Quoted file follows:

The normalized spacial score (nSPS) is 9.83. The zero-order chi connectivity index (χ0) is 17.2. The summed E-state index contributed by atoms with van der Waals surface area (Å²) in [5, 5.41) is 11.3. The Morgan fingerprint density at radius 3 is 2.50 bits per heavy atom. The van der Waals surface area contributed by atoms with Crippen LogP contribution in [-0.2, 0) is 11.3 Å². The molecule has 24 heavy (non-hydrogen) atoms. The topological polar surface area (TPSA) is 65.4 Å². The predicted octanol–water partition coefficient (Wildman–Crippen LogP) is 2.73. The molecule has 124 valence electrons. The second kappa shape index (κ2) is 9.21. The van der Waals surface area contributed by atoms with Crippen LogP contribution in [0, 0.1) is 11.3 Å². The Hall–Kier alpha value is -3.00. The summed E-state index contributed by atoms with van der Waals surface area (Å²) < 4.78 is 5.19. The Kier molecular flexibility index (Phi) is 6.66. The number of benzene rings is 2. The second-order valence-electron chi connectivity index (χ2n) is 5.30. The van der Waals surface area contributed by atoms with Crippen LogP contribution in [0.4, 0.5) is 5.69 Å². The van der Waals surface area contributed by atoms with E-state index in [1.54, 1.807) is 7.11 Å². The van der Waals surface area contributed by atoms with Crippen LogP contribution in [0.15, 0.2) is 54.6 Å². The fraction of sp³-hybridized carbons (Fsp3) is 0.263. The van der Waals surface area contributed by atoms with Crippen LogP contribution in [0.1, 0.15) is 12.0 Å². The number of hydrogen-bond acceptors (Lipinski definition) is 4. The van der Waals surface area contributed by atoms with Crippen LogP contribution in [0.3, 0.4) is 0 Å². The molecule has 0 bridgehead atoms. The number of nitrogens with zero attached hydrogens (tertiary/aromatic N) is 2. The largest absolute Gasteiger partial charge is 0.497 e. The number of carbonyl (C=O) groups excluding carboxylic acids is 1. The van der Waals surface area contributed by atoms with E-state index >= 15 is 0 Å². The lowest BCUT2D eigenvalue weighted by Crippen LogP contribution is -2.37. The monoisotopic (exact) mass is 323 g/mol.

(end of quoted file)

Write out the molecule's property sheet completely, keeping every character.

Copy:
The normalized spacial score (nSPS) is 9.83. The zero-order chi connectivity index (χ0) is 17.2. The summed E-state index contributed by atoms with van der Waals surface area (Å²) in [5, 5.41) is 11.3. The Morgan fingerprint density at radius 3 is 2.50 bits per heavy atom. The van der Waals surface area contributed by atoms with Crippen LogP contribution in [-0.2, 0) is 11.3 Å². The molecule has 24 heavy (non-hydrogen) atoms. The topological polar surface area (TPSA) is 65.4 Å². The predicted octanol–water partition coefficient (Wildman–Crippen LogP) is 2.73. The molecule has 124 valence electrons. The second kappa shape index (κ2) is 9.21. The van der Waals surface area contributed by atoms with Crippen LogP contribution in [0, 0.1) is 11.3 Å². The Hall–Kier alpha value is -3.00. The summed E-state index contributed by atoms with van der Waals surface area (Å²) < 4.78 is 5.19. The Kier molecular flexibility index (Phi) is 6.66. The number of benzene rings is 2. The second-order valence-electron chi connectivity index (χ2n) is 5.30. The van der Waals surface area contributed by atoms with Crippen LogP contribution in [0.4, 0.5) is 5.69 Å². The van der Waals surface area contributed by atoms with E-state index in [1.54, 1.807) is 7.11 Å². The van der Waals surface area contributed by atoms with Crippen LogP contribution in [0.15, 0.2) is 54.6 Å². The fraction of sp³-hybridized carbons (Fsp3) is 0.263. The van der Waals surface area contributed by atoms with Crippen LogP contribution in [0.1, 0.15) is 12.0 Å². The number of hydrogen-bond acceptors (Lipinski definition) is 4. The van der Waals surface area contributed by atoms with Crippen LogP contribution in [0.3, 0.4) is 0 Å². The molecule has 0 bridgehead atoms. The number of nitrogens with zero attached hydrogens (tertiary/aromatic N) is 2. The largest absolute Gasteiger partial charge is 0.497 e. The number of carbonyl (C=O) groups excluding carboxylic acids is 1. The van der Waals surface area contributed by atoms with E-state index >= 15 is 0 Å². The lowest BCUT2D eigenvalue weighted by Crippen LogP contribution is -2.37. The monoisotopic (exact) mass is 323 g/mol.